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The help to buy scheme.

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Help to Buy equity loans are open to both first-time buyers and home movers on new-build homes worth up to £600,000.

You won’t be able to sub-let your home if you use this scheme.

How it works

With a Help to Buy equity loan:

  • you’ll need to contribute at least 5% of the property price as a deposit
  • the government will give you a loan for up to 20% of the price
  • you’ll need a mortgage of up to 75% to cover the rest
Example For a property worth £200,000 Amount Percentage Cash deposit £10,000 5% Equity loan £40,000 20% Your mortgage £150,000 75%

If the home in the table above sold for £210,000, you’d get £168,000 (80%, from your mortgage and the cash deposit) and pay back £42,000 on the loan (20%). You’d need to pay off your mortgage with your share of the money.

 

 

is anyone from here jumping on this?

 

 

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I'm hoping to jump on the ladder asap. Was looking at a buy-to-let mortgage but the deposit is too high.

Help to buy looking real nice

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Im going for shared ownership cos I found the perfect place using that scheme.

Both have their drawbacks but from the research I've done, if you have the salary to back it, help to buy is generally a better option. (People don't tend to like dealing with housing associations & you can get a decent rate mortgage without the usually required massive savings)

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Help to Buy Phase 2 where you dont have to buy new builds is something that is tempting me.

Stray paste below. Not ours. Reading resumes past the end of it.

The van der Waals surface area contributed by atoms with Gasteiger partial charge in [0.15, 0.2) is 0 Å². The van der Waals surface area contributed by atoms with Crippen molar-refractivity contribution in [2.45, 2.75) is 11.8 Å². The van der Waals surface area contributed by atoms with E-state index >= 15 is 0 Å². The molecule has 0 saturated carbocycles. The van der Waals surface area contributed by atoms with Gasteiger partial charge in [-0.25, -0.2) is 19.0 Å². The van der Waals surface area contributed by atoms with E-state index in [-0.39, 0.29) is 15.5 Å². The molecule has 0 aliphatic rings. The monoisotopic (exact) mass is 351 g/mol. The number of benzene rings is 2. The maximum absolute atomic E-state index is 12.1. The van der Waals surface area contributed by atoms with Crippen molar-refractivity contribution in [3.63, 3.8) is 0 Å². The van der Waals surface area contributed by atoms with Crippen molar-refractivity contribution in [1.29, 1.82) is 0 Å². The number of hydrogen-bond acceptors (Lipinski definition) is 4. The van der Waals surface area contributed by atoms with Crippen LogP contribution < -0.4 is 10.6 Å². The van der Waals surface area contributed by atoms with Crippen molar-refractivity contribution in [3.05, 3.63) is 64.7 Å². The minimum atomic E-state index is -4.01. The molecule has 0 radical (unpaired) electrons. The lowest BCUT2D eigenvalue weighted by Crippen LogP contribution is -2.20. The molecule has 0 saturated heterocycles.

I only recently bought my 1st property but i may hold onto it for a few years and upgrade towards the end of the Help to buy scheme

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Yeah looking to jump on this end of next year.

 

Heard it goes on till 2015 so no rush

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Hopefully may jump on towards the end of next year

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That last line confuses me, so you pay an interest on the loan if it sells for more than what you paid?

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you do pay interest on the loan after 5 years, but the loan is percentage based so will rise or fall with the equity of the house

 

fuck a new build

 

fuck a government loan

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Looks as if it's only worth it if you know for sure you can pay that loan off within the 5 years, it's always gonna be to benefit them but I guess it helps people get a foot in. 

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the loan frm the government  is interest free u can pay it bk like a normal loan without the taking the money from the sale of ur home

 

I would go for it...

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Looks as if it's only worth it if you know for sure you can pay that loan off within the 5 years, it's always gonna be to benefit them but I guess it helps people get a foot in. 

 

if ur on getting a new build n have a half decent bit of money behind you it'd help you secure a decent mortgage rate

 

i wonder if theres a cut off point for how much deposit u can have whilst still bein eligible

 

if this wasnt jus on new builds u could wack down 50k up on a bog standard property in manchester, have these cunts pay off 20% n ud be 80% of the way there

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It's being revamped, thought it's not restricted to new-builds now.